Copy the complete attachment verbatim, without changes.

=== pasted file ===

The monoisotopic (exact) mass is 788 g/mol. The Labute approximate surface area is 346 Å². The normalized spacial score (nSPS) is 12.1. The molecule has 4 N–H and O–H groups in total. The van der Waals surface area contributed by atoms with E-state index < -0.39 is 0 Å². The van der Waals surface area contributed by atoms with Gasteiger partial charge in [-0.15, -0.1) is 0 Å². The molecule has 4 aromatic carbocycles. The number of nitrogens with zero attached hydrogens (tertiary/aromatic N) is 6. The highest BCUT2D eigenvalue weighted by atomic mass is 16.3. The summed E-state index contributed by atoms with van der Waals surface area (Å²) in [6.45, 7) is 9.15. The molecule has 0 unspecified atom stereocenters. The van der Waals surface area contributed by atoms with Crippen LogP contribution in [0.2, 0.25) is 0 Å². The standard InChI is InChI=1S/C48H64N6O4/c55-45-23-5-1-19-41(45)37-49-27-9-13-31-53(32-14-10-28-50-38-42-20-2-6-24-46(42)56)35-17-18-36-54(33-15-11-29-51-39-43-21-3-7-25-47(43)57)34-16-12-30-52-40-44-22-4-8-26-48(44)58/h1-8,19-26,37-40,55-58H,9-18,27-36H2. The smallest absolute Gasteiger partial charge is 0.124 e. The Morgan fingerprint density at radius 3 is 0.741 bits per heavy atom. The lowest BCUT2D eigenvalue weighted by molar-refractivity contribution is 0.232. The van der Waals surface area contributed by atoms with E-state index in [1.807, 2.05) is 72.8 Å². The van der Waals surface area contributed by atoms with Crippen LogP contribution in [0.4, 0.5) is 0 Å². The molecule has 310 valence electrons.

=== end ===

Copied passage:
The monoisotopic (exact) mass is 788 g/mol. The Labute approximate surface area is 346 Å². The normalized spacial score (nSPS) is 12.1. The molecule has 4 N–H and O–H groups in total. The van der Waals surface area contributed by atoms with E-state index < -0.39 is 0 Å². The van der Waals surface area contributed by atoms with Gasteiger partial charge in [-0.15, -0.1) is 0 Å². The molecule has 4 aromatic carbocycles. The number of nitrogens with zero attached hydrogens (tertiary/aromatic N) is 6. The highest BCUT2D eigenvalue weighted by atomic mass is 16.3. The summed E-state index contributed by atoms with van der Waals surface area (Å²) in [6.45, 7) is 9.15. The molecule has 0 unspecified atom stereocenters. The van der Waals surface area contributed by atoms with Crippen LogP contribution in [0.2, 0.25) is 0 Å². The standard InChI is InChI=1S/C48H64N6O4/c55-45-23-5-1-19-41(45)37-49-27-9-13-31-53(32-14-10-28-50-38-42-20-2-6-24-46(42)56)35-17-18-36-54(33-15-11-29-51-39-43-21-3-7-25-47(43)57)34-16-12-30-52-40-44-22-4-8-26-48(44)58/h1-8,19-26,37-40,55-58H,9-18,27-36H2. The smallest absolute Gasteiger partial charge is 0.124 e. The Morgan fingerprint density at radius 3 is 0.741 bits per heavy atom. The lowest BCUT2D eigenvalue weighted by molar-refractivity contribution is 0.232. The van der Waals surface area contributed by atoms with E-state index in [1.807, 2.05) is 72.8 Å². The van der Waals surface area contributed by atoms with Crippen LogP contribution in [0.4, 0.5) is 0 Å². The molecule has 310 valence electrons.